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Glad my boss is

Glad my boss is


Despite potential complications, young gays say they are much happier and more comfortable with openly gay bosses.

When gay man Josh Blye, now 22, got a job at age 16 with the Gap, he found himself working for a straight man who largely ignored him. For a year and a half "we never spoke to each other," says Blye. Whether because of discomfort, latent homophobia, or fear of mixed messages, Blye's boss kept him at arm's length. "He would talk to the female sales reps, but not to me," Blye says.

Since then Blye, who lives in upstate New York, has worked for several different companies, and all of his subsequent bosses have been gay. "The last boss I had is one of my closest friends to this day," he says.

A few years ago George Cofone, now 26 and living in Brooklyn, N.Y., worked in a Manhattan office for a straight man who rarely interacted with him. Now Cofone works at a coffeehouse for a 45-year-old gay boss. "It's one of the best working relationships I've had with anyone," Cofone says. "We just clicked--I feel he's an older version of myself."

A working relationship between an older gay boss and a younger gay employee might at first seem ripe for complications. There is the possibility of attraction between the two or the blurring of other workplace boundaries. But for young gay men like

Cofone and Blye, having a gay boss has meant having a friend and a mentor who can understand who they are. "We are similar in our personalities, outlooks, experiences, and we definitely have the same sense of humor," says Cofone. "I don't know how many times we've quoted Mommie Dearest."

New York City resident Garrett Greer, now 21, was 20 when he began working as a dormitory resident adviser in college. He worked for an older gay man who became a confidant and lay therapist to him. "I'd go to him about boy stuff," says Greer, who adds that his boss doled out advice whenever it was needed. "If we were at a staff meeting and he saw that I was upset, he'd stop by my room afterwards and ask me about it."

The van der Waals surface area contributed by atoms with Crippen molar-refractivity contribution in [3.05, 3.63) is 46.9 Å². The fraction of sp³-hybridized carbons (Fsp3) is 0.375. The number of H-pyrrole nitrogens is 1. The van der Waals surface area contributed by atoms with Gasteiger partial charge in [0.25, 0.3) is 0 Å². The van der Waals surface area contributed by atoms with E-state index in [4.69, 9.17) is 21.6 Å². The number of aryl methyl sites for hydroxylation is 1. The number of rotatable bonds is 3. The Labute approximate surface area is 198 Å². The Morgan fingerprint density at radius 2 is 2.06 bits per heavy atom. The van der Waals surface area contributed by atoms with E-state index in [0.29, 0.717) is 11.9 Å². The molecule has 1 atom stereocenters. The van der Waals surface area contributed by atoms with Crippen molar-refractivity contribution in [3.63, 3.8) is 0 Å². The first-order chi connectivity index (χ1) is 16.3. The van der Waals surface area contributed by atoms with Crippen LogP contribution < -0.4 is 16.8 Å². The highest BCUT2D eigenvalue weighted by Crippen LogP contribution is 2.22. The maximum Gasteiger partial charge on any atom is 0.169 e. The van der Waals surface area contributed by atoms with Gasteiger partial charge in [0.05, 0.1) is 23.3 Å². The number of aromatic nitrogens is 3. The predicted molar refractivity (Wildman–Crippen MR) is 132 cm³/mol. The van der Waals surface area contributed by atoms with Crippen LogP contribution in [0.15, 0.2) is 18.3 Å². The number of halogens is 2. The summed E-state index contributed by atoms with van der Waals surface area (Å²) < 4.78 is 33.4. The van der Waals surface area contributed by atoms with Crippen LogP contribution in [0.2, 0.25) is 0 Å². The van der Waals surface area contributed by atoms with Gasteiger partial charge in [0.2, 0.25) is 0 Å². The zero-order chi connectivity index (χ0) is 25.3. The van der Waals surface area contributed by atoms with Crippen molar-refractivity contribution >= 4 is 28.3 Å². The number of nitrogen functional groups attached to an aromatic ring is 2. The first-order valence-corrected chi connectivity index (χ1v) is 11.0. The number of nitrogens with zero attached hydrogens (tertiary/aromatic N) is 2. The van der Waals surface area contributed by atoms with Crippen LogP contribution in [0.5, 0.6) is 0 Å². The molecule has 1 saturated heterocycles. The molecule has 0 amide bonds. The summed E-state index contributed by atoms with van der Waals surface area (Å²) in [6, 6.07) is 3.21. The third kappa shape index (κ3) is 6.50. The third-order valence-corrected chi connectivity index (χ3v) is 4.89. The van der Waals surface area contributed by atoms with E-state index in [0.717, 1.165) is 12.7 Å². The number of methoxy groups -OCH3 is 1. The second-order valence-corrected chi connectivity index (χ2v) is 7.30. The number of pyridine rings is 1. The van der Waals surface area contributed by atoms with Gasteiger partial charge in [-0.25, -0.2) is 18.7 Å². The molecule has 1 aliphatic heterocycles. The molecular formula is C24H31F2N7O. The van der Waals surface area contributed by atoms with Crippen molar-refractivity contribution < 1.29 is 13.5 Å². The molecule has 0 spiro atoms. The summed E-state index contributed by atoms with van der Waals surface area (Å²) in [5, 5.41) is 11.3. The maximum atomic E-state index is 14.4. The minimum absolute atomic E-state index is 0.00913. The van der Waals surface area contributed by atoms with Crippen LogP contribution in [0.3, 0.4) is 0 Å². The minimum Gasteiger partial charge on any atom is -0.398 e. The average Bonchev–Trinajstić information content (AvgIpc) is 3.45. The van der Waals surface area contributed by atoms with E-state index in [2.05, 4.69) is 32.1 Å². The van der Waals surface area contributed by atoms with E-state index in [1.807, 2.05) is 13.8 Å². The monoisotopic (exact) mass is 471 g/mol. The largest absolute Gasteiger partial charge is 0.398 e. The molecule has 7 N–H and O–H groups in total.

"[My last boss and I] understood each other very well without having to say it," echoes Blye. "If I was late for work, he'd know I was upset and back off for a day. We'd always be taking care of each other in ways I've never experienced before at any other job, just because we knew each other so well."

But having a gay boss hasn't always been perfect, Greer says. He's had two, and one of them used his sexuality to manipulate young gay employees. "He was an attractive guy, very friendly, and was an older person in power," says Greer. "Some of the other boys there had crushes on him, and he knew that and would use it to his advantage." Greer doubts any of those crushes turned sexual, but he says his former boss would occasionally send flirty e-mails in an effort to get his way.

"Jonah Cook," a 20-year-old New York City resident who declined to use his real name, had a great experience working with his gay boss, but he admits sexuality--though not acted on--was a factor in their relationship. "I think there is a sexually charged element in gay working environments," Cook says. "But the real meat of our relationship was our bonding on an intellectual level and our shared interest. He was more like an uncle to me; I felt completely safe around him." Though the men interviewed for this story noted that by and large their gay bosses were attractive, none of them considered pursuing anything outside of work. Says Greer, "The impropriety is dependent on the [employee]."

For Cofone, who grew up in a small town in New Jersey, having a gay boss meant finally having a queer mentor and role model. "It was the first time I had someone to look up to who was a gay adult," he says.

Blye also sees his gays bosses as men worthy of emulation. "All my [gay] supervisors are successful, happy, pleasant people," he says. "By watching them I can see what my life could be."

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